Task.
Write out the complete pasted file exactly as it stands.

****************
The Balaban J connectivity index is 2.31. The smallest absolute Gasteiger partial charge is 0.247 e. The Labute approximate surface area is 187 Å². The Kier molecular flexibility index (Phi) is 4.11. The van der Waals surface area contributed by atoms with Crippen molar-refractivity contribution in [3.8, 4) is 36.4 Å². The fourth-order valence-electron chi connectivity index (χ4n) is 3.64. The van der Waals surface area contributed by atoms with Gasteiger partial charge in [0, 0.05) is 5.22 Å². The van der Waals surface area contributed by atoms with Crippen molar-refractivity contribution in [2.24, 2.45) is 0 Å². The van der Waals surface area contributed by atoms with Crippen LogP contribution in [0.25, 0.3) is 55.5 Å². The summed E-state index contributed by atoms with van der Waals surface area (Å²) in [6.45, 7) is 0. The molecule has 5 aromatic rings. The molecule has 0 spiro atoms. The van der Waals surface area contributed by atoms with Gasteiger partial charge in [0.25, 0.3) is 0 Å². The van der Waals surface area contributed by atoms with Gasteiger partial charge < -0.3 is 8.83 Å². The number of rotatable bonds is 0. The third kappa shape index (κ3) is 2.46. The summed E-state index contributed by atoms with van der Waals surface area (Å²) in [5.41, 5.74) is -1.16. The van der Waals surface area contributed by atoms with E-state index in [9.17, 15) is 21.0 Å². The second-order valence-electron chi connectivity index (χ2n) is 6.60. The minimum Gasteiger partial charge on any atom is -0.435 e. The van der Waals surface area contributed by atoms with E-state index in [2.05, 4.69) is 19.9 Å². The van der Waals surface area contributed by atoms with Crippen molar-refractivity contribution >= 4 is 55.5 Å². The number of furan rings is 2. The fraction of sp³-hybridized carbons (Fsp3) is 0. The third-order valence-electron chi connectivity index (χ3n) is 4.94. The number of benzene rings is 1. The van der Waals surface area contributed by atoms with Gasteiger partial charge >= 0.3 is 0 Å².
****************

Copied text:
The Balaban J connectivity index is 2.31. The smallest absolute Gasteiger partial charge is 0.247 e. The Labute approximate surface area is 187 Å². The Kier molecular flexibility index (Phi) is 4.11. The van der Waals surface area contributed by atoms with Crippen molar-refractivity contribution in [3.8, 4) is 36.4 Å². The fourth-order valence-electron chi connectivity index (χ4n) is 3.64. The van der Waals surface area contributed by atoms with Gasteiger partial charge in [0, 0.05) is 5.22 Å². The van der Waals surface area contributed by atoms with Crippen molar-refractivity contribution in [2.24, 2.45) is 0 Å². The van der Waals surface area contributed by atoms with Crippen LogP contribution in [0.25, 0.3) is 55.5 Å². The summed E-state index contributed by atoms with van der Waals surface area (Å²) in [6.45, 7) is 0. The molecule has 5 aromatic rings. The molecule has 0 spiro atoms. The van der Waals surface area contributed by atoms with Gasteiger partial charge in [0.25, 0.3) is 0 Å². The van der Waals surface area contributed by atoms with Gasteiger partial charge < -0.3 is 8.83 Å². The number of rotatable bonds is 0. The third kappa shape index (κ3) is 2.46. The summed E-state index contributed by atoms with van der Waals surface area (Å²) in [5.41, 5.74) is -1.16. The van der Waals surface area contributed by atoms with E-state index in [9.17, 15) is 21.0 Å². The second-order valence-electron chi connectivity index (χ2n) is 6.60. The minimum Gasteiger partial charge on any atom is -0.435 e. The van der Waals surface area contributed by atoms with E-state index in [2.05, 4.69) is 19.9 Å². The van der Waals surface area contributed by atoms with Crippen molar-refractivity contribution >= 4 is 55.5 Å². The number of furan rings is 2. The fraction of sp³-hybridized carbons (Fsp3) is 0. The third-order valence-electron chi connectivity index (χ3n) is 4.94. The number of benzene rings is 1. The van der Waals surface area contributed by atoms with Gasteiger partial charge >= 0.3 is 0 Å².